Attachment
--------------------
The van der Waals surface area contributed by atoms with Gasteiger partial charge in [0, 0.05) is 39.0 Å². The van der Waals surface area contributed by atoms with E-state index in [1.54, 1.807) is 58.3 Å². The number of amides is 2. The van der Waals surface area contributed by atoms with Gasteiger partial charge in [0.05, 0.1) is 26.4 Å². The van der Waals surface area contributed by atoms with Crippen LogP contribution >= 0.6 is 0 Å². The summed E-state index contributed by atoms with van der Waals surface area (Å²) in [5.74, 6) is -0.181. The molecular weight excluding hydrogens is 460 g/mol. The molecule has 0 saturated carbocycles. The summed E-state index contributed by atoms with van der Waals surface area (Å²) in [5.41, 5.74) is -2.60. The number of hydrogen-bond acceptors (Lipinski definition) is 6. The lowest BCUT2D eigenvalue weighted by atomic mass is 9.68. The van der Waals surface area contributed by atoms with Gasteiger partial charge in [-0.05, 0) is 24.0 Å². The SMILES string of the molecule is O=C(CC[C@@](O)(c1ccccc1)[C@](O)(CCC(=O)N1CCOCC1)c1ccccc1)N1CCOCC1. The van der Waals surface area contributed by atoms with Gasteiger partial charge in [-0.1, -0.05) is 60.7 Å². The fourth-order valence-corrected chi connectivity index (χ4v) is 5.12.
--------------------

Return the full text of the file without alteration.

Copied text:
The van der Waals surface area contributed by atoms with Gasteiger partial charge in [0, 0.05) is 39.0 Å². The van der Waals surface area contributed by atoms with E-state index in [1.54, 1.807) is 58.3 Å². The number of amides is 2. The van der Waals surface area contributed by atoms with Gasteiger partial charge in [0.05, 0.1) is 26.4 Å². The van der Waals surface area contributed by atoms with Crippen LogP contribution >= 0.6 is 0 Å². The summed E-state index contributed by atoms with van der Waals surface area (Å²) in [5.74, 6) is -0.181. The molecular weight excluding hydrogens is 460 g/mol. The molecule has 0 saturated carbocycles. The summed E-state index contributed by atoms with van der Waals surface area (Å²) in [5.41, 5.74) is -2.60. The number of hydrogen-bond acceptors (Lipinski definition) is 6. The lowest BCUT2D eigenvalue weighted by atomic mass is 9.68. The van der Waals surface area contributed by atoms with Gasteiger partial charge in [-0.05, 0) is 24.0 Å². The SMILES string of the molecule is O=C(CC[C@@](O)(c1ccccc1)[C@](O)(CCC(=O)N1CCOCC1)c1ccccc1)N1CCOCC1. The van der Waals surface area contributed by atoms with Gasteiger partial charge in [-0.1, -0.05) is 60.7 Å². The fourth-order valence-corrected chi connectivity index (χ4v) is 5.12.